The phenomenal Ruffneck Constructivists exhibition at the Institute of Contemporary Art in Pennsylvania (curated by Kara Walker) is exemplary in capturing the nuances of the contemporary art world’s hip hop turn, and what critical engagements with the genre’s aesthetics can generate. Featuring video artist Kahlil Joseph, most famous for his collaboration on the Flying Lotus music video for Until the Quiet Comes, legendary performance artist Pope.L and South African Dineo Seshee Bopape, known for her ability to build mystical micro-universes in poetically messy installations, the exhibition explores the constructivist tendencies of hip hop and marginalised urban culture, asking how “resistant bodies who reshape space” may contribute to the way we make worlds.1 Until the Quiet Comes, Joseph’s cinematic masterpiece, arrests time at moments when black bodies are embroiled in scenes of violence: A pre-teen falls to the ground in an empty swimming pool and a long shot pans over the dramatic sweep of his blood, tracing the curves of the pool. A man, seemingly immobile and likely dead on the ground, picks himself up in what appears as reverse motion, and subsequently transforms into a tenderly figure dancing through the people and the world around him. He moves, while they do not, and the space is moulded by his gestures, not the other way around. Joseph produces a new relationship between the black body and the three-dimensional world, embedding this choreographic relationship within “the troubles,” to borrow the expression from Donna Haraway.2 In the exhibition’s curatorial statement, Walker ingeniously identifies something distinctly Futurist in the proposal not to flee from catastrophe, but to act from within it, situating hip hop culture within a genealogy of twentieth century war-time avant-garde. The nihilistic streak that runs through the exhibition also serves as a counterpoint to the art world’s almost three-decade long obsession with work that actively intervenes in social relations, an impulse that evolved from relational aesthetics into socially engaged art practice, and which, particularly post-2008 economic crash, is at the forefront of conversations on the role of art in society at large. While figures such as Suzanne Lacy and Paul Chan have gained recognition for their large-scale “infrastructural aesthetics” that strive to produce social good, other artists like Santiago Sierra and Thomas Hirschorn have been more invested in producing antagonism in their work.3 The art world ostensibly continues to search for an authentic avant-garde, and it is within this landscape that a growing number of artists, critics and curators are now looking to the aesthetics of hip hop to understand how form can not only inspire but help construct new social realities. Walker deftly shines a light on the way hip hop culture’s aesthetics have the potential to disrupt social norms; not merely aesthetics for easy consumption, but carving spaces for discomfort within the world. Discomfort and malaise are at the heart of Walker’s own art practice, and with Ruffneck Constructivists, she deliberately challenges the artifice within the art world’s trendy engagement with hip hop culture, as well as the danger of appropriation by an art world that remains predominantly white and male-run.4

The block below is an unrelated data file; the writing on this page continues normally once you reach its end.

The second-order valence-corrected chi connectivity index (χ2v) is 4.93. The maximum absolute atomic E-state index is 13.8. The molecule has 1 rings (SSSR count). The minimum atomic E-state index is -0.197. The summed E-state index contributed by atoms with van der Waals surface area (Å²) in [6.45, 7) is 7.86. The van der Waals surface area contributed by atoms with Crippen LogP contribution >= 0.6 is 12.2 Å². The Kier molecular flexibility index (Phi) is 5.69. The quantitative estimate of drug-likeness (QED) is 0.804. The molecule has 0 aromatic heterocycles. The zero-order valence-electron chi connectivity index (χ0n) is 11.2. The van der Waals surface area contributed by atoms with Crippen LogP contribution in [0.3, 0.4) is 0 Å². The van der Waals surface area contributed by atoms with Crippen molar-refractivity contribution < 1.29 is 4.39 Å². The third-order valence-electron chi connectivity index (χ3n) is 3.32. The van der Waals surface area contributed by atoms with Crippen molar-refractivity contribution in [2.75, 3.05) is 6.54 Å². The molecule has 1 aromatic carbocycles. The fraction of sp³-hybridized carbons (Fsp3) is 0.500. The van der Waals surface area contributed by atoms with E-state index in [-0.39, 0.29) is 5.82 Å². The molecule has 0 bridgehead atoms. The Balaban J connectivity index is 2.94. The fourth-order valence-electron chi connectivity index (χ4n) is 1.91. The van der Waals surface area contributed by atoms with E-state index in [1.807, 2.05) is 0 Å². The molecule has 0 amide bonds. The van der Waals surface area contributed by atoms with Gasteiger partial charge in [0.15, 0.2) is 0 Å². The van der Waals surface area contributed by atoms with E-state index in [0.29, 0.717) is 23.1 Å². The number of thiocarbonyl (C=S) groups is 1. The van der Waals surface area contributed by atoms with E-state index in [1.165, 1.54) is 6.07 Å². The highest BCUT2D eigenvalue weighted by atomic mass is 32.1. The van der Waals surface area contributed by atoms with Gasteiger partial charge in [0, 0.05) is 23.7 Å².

Away from North America and Europe the case of Senegal, a former French colony perched on the western-most point of Africa, is useful for understanding alternative ways of engaging with, and participating in the hip hop turn. If the counter-cultural claims of hip hop are to be truly mobilised, reflection must expand to other spaces where this culture gains momentum, else we risk missing the enormous potential of hip hop as an organic manifestation of the avant-garde. For the last three decades in Senegal, hip hop has, and remains a widely popular music style, distinct from genres such as mbalax that are closely associated with perpetuating culturally embedded values and traditions. Amidst a landscape steeped in cultural conservatism, hip hop’s rise to prominence in Senegal is worthy of investigation, most significantly because of the way it has shaped the horizon of both the country’s imaginary and its political reality. The constructivist tendencies of hip hop’s creative praxis, its ability to wed cultural production and world-building with an antagonistic edge is particularly striking in Senegal.